Social-emotional learning (SEL) helps children become healthier, happier people, as well as active and engaged citizens. It teaches children to recognize and manage emotions, care about others, develop positive relationships, and avoid negative behaviors. But these skills alone do not inform a child’s ethical education and development, which include learning how “to act or respond to ethical challenges present in relationships or underlying instances of emotional upheaval.” That’s why Springboard pairs SEL with whole-child development, whose pillars also include:
-Learning in an environment that is physically and emotionally safe for students and adults
-Being actively engaged in learning and connected to the school/community
-Having access to personalized learning, supported by qualified, caring adults
One of the ways Springboard programs help parents and families accomplish these whole-child tenets is through building positive developmental relationships. Research on positive developmental relationships says that children are characterized by attunement, co-regulation, consistency, and a caregiver’s ability to accurately perceive and respond to a child’s internal state. These types of relationships align with a child’s social-historical life space and provide protection, emotional security, knowledge, and scaffolding to develop age-appropriate skills.
Developmentally positive relationships are essential to a child’s development and are the foundation for lifelong learning and adaptation. They can also be integrated in an educational setting. According to Turnaround USA’s report on “Key Findings and Implications for the Science of Learning and Development,” students should “receive guidance and support to develop foundational skills, habits, and mindsets that promote perseverance, resilience, agency, and self-direction (e.g., executive function, self-regulatory routines, stress management, growth mindset).”
Our Family-Educator Learning Accelerator (FELA) method, particularly the steps around goal setting and working together with families and teachers, helps children build resiliency. Research has repeatedly found that “children who do well in the face of adversity have at least one stable and responsive relationship with a parent, caregiver, or other adult.”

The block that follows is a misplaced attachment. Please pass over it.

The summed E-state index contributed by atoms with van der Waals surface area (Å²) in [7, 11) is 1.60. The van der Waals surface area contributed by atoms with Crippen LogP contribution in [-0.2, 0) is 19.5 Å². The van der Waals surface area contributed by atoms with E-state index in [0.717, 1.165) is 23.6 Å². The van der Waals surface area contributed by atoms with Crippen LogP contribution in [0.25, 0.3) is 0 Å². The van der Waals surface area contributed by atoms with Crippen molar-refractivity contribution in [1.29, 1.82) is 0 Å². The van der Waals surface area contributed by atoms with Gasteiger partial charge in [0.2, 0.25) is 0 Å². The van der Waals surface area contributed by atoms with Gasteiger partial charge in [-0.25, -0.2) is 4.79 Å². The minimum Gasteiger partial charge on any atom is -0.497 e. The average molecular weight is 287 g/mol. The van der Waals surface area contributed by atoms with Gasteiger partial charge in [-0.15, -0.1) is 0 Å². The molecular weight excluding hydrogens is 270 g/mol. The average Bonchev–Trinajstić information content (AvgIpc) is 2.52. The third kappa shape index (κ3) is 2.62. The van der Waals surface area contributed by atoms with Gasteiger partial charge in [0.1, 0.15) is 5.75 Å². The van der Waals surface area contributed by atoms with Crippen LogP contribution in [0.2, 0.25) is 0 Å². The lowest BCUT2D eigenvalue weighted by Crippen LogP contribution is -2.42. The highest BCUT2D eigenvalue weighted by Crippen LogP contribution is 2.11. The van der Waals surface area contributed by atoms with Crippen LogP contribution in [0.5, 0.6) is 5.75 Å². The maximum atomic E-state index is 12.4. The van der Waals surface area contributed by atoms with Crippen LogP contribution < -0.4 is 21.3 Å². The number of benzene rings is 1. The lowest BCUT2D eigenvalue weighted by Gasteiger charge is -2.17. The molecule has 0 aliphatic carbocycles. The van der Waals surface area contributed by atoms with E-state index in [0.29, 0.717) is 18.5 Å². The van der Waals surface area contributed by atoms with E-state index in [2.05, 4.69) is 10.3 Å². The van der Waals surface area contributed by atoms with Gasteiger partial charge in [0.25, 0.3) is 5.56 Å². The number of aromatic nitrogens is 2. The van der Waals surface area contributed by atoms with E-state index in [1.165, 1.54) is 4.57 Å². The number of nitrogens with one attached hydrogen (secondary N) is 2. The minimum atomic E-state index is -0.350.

A key way to accomplish this is through building mutually supportive relationships between teachers, school, and families. One of the ways we do this is through high-dosage tutoring. Our tutors are committed to building strong relationships with family members through team-building huddles at the beginning of programming and during family workshops. A Springboard high-dosage tutoring program allows each student to receive up to 900 minutes of additional 1:1 tutoring or small-group instruction. In addition to the time per session, students are incentivized to read at home independently (using provided decodable e-book access) and with their families, who develop the skills they need to act as at-home literacy coaches during five family workshops we hold throughout the program. This increases the amount of time children spend reading both on their own and with a knowledgeable adult in and out of school.
Through our evidence-based reading curriculum, scripted manuals and materials, and professional development centered on family engagement, our tutors feel empowered to develop their instructional practice in addition to their ability to engage families as learning partners.
We also believe effective tutors don’t have to be certified teachers; on the contrary, some tutors who have achieved the best results with struggling learners are paraprofessionals with undergraduate degrees. This opens up the possibility for schools to meet the needs of students by inviting an expanded—and potentially more affordable—workforce into the fold; what’s more—Springboard programming provides a high-quality professional learning pipeline for talented, aspiring teachers.
Ultimately, the partnership in which tutors share instructional strategies with families in exchange for the commitment that families will use these strategies at home and return with meaningful observations creates enormous leverage. For every hour that a tutor leads a family workshop, parents deliver ~25 hours of tutoring at home. This not only boosts literacy outcomes but allows children to learn from qualified, caring adults in an environment that is physically/emotionally safe and familiar to them.